Tender Coconut


Our car is parked under the shade of a few big trees. We are on a road trip in the State of Odisha, in India.

The late afternoon sun casts long shadows. The kids and their father have gone to buy some supplies. I stretch my legs and randomly take pictures.

Close to where I stand is a banyan tree, its buttresses reaching out to the ground below.

Under the huge tree, is a man selling tender coconuts. The coconuts huddle one on top of the other. People keep stopping by for a drink to refresh themselves.

image

The tender coconut seller deftly uses his curved knife to chop-off the green cover on the top of each tender coconut. He carves the top, and with precision and skill, manages to nick the top, just enough, to provide access to the coconut water inside. He grabs a straw, puts it inside and hands it over to the customer.

His customers savour the cool and sweet juice, their eyes faraway. The moment they finish their drinks, he takes the shell back and cuts it open. Using a piece of the cut-off shell, he scoops the white and tender kernel from within and serves it to them.

He catches me watching him. He asks me if I want to have a drink. I nod in the affirmative.

image

I walk up to him, and he works his magic on the coconut shell again. Soon, I savour the first mouthful.  I begin to understand the difference between ‘cool’ and ‘cold’. Refrigerated soft drinks are cold, this was sweet and cool.

He scoops out the kernel and I wolf it down with relish.

The sun is setting and the seller clears up the huge mound of shells that has gathered through the day. I ask him what he does with them. He tells me that a lady buys them from him. Soon, the said lady comes by with a gunny bag to collect the shells. The seller sweeps the area clean and walks into the street, nodding to me.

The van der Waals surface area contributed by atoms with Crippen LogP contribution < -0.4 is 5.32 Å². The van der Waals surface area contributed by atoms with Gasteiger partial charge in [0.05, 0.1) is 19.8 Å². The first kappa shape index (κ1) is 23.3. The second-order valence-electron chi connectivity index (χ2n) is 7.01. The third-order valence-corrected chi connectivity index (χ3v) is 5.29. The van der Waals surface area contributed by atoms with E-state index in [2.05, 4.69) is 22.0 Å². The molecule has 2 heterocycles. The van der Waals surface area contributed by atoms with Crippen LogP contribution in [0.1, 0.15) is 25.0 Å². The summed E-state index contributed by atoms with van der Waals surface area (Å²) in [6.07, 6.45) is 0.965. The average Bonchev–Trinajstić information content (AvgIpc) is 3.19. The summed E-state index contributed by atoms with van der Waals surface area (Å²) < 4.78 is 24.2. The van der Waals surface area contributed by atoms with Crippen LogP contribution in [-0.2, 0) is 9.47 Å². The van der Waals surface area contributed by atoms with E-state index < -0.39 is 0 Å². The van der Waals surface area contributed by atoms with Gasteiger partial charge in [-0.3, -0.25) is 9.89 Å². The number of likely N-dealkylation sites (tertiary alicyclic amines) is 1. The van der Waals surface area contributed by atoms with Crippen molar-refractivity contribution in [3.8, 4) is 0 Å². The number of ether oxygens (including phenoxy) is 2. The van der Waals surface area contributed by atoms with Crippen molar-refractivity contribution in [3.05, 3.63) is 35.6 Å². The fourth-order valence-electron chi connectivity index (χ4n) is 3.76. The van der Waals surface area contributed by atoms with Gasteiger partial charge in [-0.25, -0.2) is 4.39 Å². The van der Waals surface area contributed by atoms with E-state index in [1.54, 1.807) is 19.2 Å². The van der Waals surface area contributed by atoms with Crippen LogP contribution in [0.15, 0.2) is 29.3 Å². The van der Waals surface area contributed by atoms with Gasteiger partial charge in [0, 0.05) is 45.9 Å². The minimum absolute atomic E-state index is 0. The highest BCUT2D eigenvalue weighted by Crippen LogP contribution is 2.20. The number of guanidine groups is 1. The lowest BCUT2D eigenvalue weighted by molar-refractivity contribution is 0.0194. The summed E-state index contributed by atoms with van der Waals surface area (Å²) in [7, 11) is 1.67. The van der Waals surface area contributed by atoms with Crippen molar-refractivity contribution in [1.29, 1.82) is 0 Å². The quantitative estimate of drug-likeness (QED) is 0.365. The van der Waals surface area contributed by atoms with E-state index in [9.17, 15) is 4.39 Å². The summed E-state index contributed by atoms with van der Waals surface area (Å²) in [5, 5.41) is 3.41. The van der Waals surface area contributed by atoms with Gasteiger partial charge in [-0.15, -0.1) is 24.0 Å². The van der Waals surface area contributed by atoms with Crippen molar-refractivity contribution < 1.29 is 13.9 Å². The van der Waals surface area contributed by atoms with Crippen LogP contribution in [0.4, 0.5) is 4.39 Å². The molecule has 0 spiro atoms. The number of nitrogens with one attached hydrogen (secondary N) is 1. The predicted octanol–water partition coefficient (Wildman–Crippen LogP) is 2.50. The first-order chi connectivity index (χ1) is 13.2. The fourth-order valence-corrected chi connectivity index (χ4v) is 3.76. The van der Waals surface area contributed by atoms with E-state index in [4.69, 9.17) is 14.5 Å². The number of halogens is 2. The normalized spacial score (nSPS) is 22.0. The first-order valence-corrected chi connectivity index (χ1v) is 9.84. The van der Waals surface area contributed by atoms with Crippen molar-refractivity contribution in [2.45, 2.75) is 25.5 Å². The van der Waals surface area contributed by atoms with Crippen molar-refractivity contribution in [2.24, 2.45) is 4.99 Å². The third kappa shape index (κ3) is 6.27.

Ice-cream in a Thermos


image

Image courtesy – Shutterstock

It is a dehydrating, hot day. Drops of water that fall on the pavement from my water bottle, disappear instantly. It’s one of those days when you ache to jump into the pool or sit in a cool airconditioned room with the blinds drawn. Merely seeing the Sun’s brilliance from indoors is also exhausting. Phew! I can do with an ice-cream (the crushed ice variety) that comes on a stick. Mango, lemon and orange.

My thoughts run back to my childhood. Where we lived, it was cold for most of the year. Sunny days in summer were lived and enjoyed to the fullest.

The summer sun was piercing in its intensity. We spent those lazy holidays with our friends, eating sugarcane, raw mangoes and water-melons.

Ice-cream shops were in a town 5 kms away, so our only chance to eat ice-creams was when the ice-cream vendor visited our small community; a rare occurence in our lives.

But the days he visited us were red-letter days. He arrived, with a square wooden box that was mounted on a bicycle. We would run home to pester our parents. Most adults also wanted to eat so we had a win-win there!

The ice-cream man parked on a small hillock, about 150 metres from our street.

To ensure that the ice creams did not melt before they were brought home, we carried one of those big thermos flasks with us.

With mouths watering, we would thrust the money into his hands and carefully put the ice creams into the flask. These were the stick variety and his specialty was a milk-ice cream, which truly tasted like a slice of heaven.

I still remember the yellow coloured thermos; we would sling it across our shoulders and run home.

Both adults and children devoured these ice creams, till the sticks were licked clean – our hearts happy and spirits cooled!

I come back to the here and now. I take matters into my hands; I walk down to the supermarket, pick up a lemon-vanilla stick ice-cream lolly and relive those days all over again.